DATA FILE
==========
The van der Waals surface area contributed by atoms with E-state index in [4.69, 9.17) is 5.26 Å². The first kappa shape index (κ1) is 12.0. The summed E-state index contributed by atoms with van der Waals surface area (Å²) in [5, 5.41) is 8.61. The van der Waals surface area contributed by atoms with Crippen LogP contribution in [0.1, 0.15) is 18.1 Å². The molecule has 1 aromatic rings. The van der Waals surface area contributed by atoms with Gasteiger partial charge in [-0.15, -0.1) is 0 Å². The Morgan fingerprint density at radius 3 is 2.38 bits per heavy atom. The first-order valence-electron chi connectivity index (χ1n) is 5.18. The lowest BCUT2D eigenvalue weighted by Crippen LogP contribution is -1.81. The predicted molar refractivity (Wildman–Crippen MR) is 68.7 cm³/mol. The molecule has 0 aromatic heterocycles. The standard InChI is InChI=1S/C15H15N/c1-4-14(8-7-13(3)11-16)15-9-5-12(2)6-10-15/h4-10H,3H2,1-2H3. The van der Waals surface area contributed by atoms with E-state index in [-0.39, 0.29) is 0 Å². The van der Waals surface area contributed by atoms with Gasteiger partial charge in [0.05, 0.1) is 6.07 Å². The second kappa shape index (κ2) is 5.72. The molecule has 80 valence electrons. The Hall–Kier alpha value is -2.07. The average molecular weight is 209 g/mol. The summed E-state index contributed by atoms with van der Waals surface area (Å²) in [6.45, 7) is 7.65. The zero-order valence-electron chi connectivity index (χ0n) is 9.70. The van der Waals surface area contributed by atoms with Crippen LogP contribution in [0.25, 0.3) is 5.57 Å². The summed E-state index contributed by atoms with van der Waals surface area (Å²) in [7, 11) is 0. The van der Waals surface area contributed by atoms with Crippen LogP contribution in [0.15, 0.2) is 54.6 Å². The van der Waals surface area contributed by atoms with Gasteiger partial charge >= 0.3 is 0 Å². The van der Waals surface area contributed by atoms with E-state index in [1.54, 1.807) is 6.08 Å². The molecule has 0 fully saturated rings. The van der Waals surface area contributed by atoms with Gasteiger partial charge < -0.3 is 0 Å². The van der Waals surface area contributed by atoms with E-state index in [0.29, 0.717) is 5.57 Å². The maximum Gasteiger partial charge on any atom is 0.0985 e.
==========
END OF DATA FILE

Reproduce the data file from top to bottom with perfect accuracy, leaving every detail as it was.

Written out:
The van der Waals surface area contributed by atoms with E-state index in [4.69, 9.17) is 5.26 Å². The first kappa shape index (κ1) is 12.0. The summed E-state index contributed by atoms with van der Waals surface area (Å²) in [5, 5.41) is 8.61. The van der Waals surface area contributed by atoms with Crippen LogP contribution in [0.1, 0.15) is 18.1 Å². The molecule has 1 aromatic rings. The van der Waals surface area contributed by atoms with Gasteiger partial charge in [-0.15, -0.1) is 0 Å². The Morgan fingerprint density at radius 3 is 2.38 bits per heavy atom. The first-order valence-electron chi connectivity index (χ1n) is 5.18. The lowest BCUT2D eigenvalue weighted by Crippen LogP contribution is -1.81. The predicted molar refractivity (Wildman–Crippen MR) is 68.7 cm³/mol. The molecule has 0 aromatic heterocycles. The standard InChI is InChI=1S/C15H15N/c1-4-14(8-7-13(3)11-16)15-9-5-12(2)6-10-15/h4-10H,3H2,1-2H3. The van der Waals surface area contributed by atoms with E-state index in [-0.39, 0.29) is 0 Å². The van der Waals surface area contributed by atoms with Gasteiger partial charge in [0.05, 0.1) is 6.07 Å². The second kappa shape index (κ2) is 5.72. The molecule has 80 valence electrons. The Hall–Kier alpha value is -2.07. The average molecular weight is 209 g/mol. The summed E-state index contributed by atoms with van der Waals surface area (Å²) in [6.45, 7) is 7.65. The zero-order valence-electron chi connectivity index (χ0n) is 9.70. The van der Waals surface area contributed by atoms with Crippen LogP contribution in [0.25, 0.3) is 5.57 Å². The summed E-state index contributed by atoms with van der Waals surface area (Å²) in [7, 11) is 0. The van der Waals surface area contributed by atoms with Crippen LogP contribution in [0.15, 0.2) is 54.6 Å². The van der Waals surface area contributed by atoms with Gasteiger partial charge >= 0.3 is 0 Å². The van der Waals surface area contributed by atoms with E-state index in [1.54, 1.807) is 6.08 Å². The molecule has 0 fully saturated rings. The van der Waals surface area contributed by atoms with Gasteiger partial charge < -0.3 is 0 Å². The van der Waals surface area contributed by atoms with E-state index in [0.29, 0.717) is 5.57 Å². The maximum Gasteiger partial charge on any atom is 0.0985 e.